Energy subsidies at 6.5% of global GDP; Commodity prices to remain weak
By Michael Hennigan, editor of Finfacts
Jul 23, 2015 - 3:46 AM

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Energy subsidies are projected at US$5.3tn in 2015, or 6.5% of global GDP, according to a recent IMF study with most of this arising from countries setting energy taxes below levels that fully reflect the environmental damage associated with energy consumption. Meanwhile the World Bank said this week that commodity prices will remain weak despite a rebound in the price of crude oil.

The country-level estimates underlying the IMF's global energy subsidy figures are now publicly available.

Energy subsidies are substantial

Energy subsidies are dramatically higher than previously thought. Estimates for global energy subsidies in 2011 have been revised to US$4.2tn, more than double the US$2.0tn previously reported in a 2013 IMF book, Energy Subsidy Reform: Lessons and Implications.

The upward revision is partly due to factoring in new World Health Organization estimates on harm to health from pollution exposure. Additional country-level data on emissions and the damage they cause have also become available, as detailed in a more recent IMF book, Getting Energy Prices Right: From Principle to Practice.

Subsidies are projected to remain high, despite sharp declines in international energy prices according to the Fund. The estimate for 2015 is US$5.3tn (6.5% of global GDP). High growth in energy consumption, especially coal, inflation and real income growth, and persistent undercharging for environmental costs are all key factors.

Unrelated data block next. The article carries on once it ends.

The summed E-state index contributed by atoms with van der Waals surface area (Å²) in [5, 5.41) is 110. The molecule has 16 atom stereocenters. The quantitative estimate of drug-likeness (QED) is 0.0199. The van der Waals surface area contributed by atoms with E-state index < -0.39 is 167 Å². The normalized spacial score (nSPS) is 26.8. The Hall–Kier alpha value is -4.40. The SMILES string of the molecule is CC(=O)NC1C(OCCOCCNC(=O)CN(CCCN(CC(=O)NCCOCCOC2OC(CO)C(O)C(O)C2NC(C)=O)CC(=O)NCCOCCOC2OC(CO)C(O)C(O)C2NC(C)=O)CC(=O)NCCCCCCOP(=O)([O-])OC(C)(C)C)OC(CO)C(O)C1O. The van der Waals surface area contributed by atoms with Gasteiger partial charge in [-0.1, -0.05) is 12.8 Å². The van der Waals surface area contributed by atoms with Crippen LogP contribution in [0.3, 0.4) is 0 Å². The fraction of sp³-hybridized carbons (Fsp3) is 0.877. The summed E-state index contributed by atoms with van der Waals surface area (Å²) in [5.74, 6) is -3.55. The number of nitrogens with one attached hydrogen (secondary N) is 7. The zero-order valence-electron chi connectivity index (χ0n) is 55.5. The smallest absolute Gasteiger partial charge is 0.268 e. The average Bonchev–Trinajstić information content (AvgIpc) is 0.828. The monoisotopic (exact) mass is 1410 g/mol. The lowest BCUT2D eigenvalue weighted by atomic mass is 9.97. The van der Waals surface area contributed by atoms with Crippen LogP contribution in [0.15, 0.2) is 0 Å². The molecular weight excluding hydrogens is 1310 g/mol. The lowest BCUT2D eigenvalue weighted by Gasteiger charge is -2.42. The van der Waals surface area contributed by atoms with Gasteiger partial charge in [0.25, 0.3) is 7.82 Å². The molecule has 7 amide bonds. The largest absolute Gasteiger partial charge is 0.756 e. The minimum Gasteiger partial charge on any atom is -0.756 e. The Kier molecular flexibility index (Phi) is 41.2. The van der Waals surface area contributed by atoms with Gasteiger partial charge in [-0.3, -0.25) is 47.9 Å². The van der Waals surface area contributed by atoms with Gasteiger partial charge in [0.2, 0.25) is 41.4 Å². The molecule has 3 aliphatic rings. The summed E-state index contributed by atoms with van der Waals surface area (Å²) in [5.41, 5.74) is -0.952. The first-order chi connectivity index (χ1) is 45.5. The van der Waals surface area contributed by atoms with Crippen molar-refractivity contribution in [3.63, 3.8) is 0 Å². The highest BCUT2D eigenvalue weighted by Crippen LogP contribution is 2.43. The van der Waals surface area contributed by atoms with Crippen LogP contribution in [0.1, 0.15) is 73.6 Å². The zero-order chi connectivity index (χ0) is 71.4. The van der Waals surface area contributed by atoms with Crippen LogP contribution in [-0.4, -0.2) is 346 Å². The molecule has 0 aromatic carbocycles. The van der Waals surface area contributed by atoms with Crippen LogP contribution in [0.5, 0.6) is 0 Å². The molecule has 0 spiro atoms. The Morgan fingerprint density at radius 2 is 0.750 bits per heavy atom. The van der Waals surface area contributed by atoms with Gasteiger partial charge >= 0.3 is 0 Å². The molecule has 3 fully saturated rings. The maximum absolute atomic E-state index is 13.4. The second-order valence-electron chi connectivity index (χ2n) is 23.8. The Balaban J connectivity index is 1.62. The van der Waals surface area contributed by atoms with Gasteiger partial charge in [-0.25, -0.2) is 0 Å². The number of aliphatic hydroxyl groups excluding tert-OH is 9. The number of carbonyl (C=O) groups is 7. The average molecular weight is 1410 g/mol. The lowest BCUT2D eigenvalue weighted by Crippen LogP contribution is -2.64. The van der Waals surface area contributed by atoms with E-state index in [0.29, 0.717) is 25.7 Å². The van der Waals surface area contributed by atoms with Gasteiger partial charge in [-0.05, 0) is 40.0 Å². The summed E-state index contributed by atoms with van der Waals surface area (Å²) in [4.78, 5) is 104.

Subsidies are pervasive

Energy subsidies are sizable in nearly all countries, advanced and developing economies alike. China is the top subsidizer in dollar terms, Ukraine in percentage of GDP and Qatar in per capita subsidies (chart above). Subsidies in dollar terms in part reflect the size of the economy.

The bulk of energy subsidies in most countries are due to undercharging for domestic environmental damage, including local air pollution—especially in countries with high coal use and high population exposure to emissions—and broader externalities from vehicle use like traffic congestion and accidents. In many top subsidizers in% of GDP and in per capita terms, these also reflect the setting of domestic energy prices below their supply cost.

The reform gains are large

The IMF says that eliminating global energy subsidies could reduce deaths related to fossil-fuel emissions by over 50% and fossil-fuel related carbon emissions by over 20%. The revenue gain from eliminating energy subsidies is projected to be US$2.9tn (3.6% of global GDP) in 2015. This offers huge potential for reducing other taxes or strengthening revenue bases in countries where large informal sector constrains broader fiscal instruments.